Potatoes get a bit of a bad rap. Lately, I’ve come to realize how much I love a baked potato now and again as a satisfying side dish to a lean protein and tossed salad. But, in a post-Atkins world, that would seem like a diet taboo. Not so, says a new study.
“When it comes to weight loss, it is not about eliminating a certain food or food groups. Rather, it is reducing calories that count,” said study leader Britt Burton-Freeman of the University of California, Davis.
The study’s leader went on to say that not only is there no evidence that a healthfully prepared potato is bad for your diet, it can actually be a part of your weight loss plan. (more…)
Guest blogger Yishane Lee is the author of “The Athlete’s Palate: Renowned Chefs, Delicious Dishes, and the Art of Fueling Up While Eating Well” (Rodale), a cookbook for the gourmet endurance athlete.
Most athletes know that carbohydrates and protein are critical to fuel a workout and aid recovery after exercise. But beyond those nutrients, there are five essential nutrients to incorporate into your diet in order to make sure your body operates at its peak.
This antioxidant gives red, blue, and purple fruits and vegetables their color. It reduces inflammation and counteracts muscle damage that can be caused by working out and also improves cardiovascular function. Blueberries, strawberries, cherries, blood oranges, eggplant, and red grapes are all good sources of anthocyanins. Even the cocoa in dark chocolate contains this antioxidant.
It’s that time of year, particularly for those in the colder northern climates, when people dream about relaxing on the beach on some remote tropical island with a fruity cocktail in hand. One of the more popular images is of drinking from an open coconut on the patio of a beachfront hotel.
If you have ever opened a fresh coconut, what you saw was a thin, opaque liquid that has a slight almond flavor. Coconut water, not to be confused with coconut milk, is the clear liquid inside young (green) coconuts.
As the coconut matures, the coconut water is gradually replaced by the coconut meat. Coconut water is consumed fresh, because once it’s exposed to air, the liquid rapidly loses most of its nutritional value, and begins to ferment. (more…)
What is Potassium?
It’s an element and an electrolyte. Your body needs potassium for proper growth and maintenance; it helps keep water balance between cells and body fluids, plays an essential role in response of nerves to stimulation and contraction of muscles. Potassium is crucial in proper heart function, put simply it triggers your heart to beat and pump blood through your body. Lower levels of potassium have been linked to increased or high blood pressure. Research has shown that individuals that consume adequate amounts of potassium have a lower risk of having a stroke. Also, there has been no clear link between potassium and lower cholesterol, but cholesterol–lowering diets that contain high amounts of potassium have been shown to be beneficial. (more…)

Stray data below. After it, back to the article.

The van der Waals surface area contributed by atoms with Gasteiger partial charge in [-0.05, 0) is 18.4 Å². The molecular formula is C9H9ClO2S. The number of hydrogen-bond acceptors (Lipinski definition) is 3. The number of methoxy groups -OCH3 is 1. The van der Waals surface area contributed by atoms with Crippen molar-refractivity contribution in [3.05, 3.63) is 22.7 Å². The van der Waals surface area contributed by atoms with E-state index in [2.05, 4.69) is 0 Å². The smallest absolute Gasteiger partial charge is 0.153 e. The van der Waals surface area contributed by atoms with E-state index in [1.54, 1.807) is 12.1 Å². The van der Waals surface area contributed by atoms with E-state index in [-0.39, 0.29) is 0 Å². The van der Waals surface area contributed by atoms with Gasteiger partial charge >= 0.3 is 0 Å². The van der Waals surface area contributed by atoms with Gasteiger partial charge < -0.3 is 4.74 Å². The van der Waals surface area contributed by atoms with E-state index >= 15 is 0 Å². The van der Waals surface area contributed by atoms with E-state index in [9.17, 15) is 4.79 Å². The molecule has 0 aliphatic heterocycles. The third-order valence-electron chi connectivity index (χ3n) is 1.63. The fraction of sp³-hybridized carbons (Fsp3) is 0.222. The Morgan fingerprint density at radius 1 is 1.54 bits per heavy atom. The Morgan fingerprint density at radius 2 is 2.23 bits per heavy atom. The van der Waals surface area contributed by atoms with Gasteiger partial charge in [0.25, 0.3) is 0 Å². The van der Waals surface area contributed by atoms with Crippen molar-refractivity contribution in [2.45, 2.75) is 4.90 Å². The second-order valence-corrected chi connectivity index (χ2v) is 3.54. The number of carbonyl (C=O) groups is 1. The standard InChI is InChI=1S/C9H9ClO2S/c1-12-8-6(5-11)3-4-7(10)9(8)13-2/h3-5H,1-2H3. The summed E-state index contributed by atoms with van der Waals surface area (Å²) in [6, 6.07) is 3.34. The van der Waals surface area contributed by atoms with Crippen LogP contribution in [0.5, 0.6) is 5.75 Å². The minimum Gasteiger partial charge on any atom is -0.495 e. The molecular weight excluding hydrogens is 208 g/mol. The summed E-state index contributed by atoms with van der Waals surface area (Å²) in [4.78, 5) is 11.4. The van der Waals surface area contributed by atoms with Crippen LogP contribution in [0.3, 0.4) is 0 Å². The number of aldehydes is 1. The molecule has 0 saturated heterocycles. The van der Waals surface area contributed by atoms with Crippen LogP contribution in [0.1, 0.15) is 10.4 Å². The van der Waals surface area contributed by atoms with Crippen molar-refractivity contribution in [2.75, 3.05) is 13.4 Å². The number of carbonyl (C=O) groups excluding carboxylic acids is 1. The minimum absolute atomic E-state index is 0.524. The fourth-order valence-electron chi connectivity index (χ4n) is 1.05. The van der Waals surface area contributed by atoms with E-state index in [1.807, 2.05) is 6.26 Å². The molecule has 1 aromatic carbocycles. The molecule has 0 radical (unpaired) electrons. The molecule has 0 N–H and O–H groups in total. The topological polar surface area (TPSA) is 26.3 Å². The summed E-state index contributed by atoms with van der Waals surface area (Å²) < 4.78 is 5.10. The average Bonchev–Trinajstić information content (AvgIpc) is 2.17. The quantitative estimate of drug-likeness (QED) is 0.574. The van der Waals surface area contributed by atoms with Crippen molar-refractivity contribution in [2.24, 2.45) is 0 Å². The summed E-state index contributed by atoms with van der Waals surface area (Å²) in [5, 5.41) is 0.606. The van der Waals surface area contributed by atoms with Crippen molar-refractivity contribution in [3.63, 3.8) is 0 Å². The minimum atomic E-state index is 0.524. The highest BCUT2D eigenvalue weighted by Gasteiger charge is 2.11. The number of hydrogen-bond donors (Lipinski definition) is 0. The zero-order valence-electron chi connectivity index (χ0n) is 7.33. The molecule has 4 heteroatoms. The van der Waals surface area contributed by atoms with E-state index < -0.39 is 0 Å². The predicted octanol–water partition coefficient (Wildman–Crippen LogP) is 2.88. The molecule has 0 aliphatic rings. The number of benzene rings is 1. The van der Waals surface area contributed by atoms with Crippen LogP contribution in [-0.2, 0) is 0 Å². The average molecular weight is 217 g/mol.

Popeye had spinach to make his muscles pop. Inversely, pop (soda) may actually make our muscles weaker.
Doctors are warning that cola drinks, when consumed in excess, deplete the body of potassium, which can lead to weakness, and much worse – muscle paralysis.
Dr. Moses Elisaf of the University of Ioannina in Greece authored the research paper that’s come to these conclusions. He says that the hypokalaemia (potassium deficiency) can be caused by excessive consumption of glucose, fructose and caffeine, common ingredients in cola drinks. (more…)
Did you know that consuming too little of the electrolyte potassium can actually increase your blood pressure and your chances of having a stroke? And increasing it might help some to reduce the amount of blood pressure medication they are taking. This latest news is according to the Harvard Medical School. Foods that are high in potassium are meat, fish, poultry, bananas, apricots, honeydew melon, avocado, spinach and a host of others.
Most of us get adequate levels of potassium in our diet, but for those who exercise and sweat a lot and for those who follow a very restricted diet with few calories, they should be very aware of consuming enough of this mineral.
A deficiency is usually marked by generalized weakness. But those who need to be concerned about getting too much are those with diabetes and in renal failure. They can no longer metabolize or break down electrolytes and therefore run the risk of having too much potassium running through their systems. If you’re concerned that you fall in either of these extreme categories, talk to your doctor.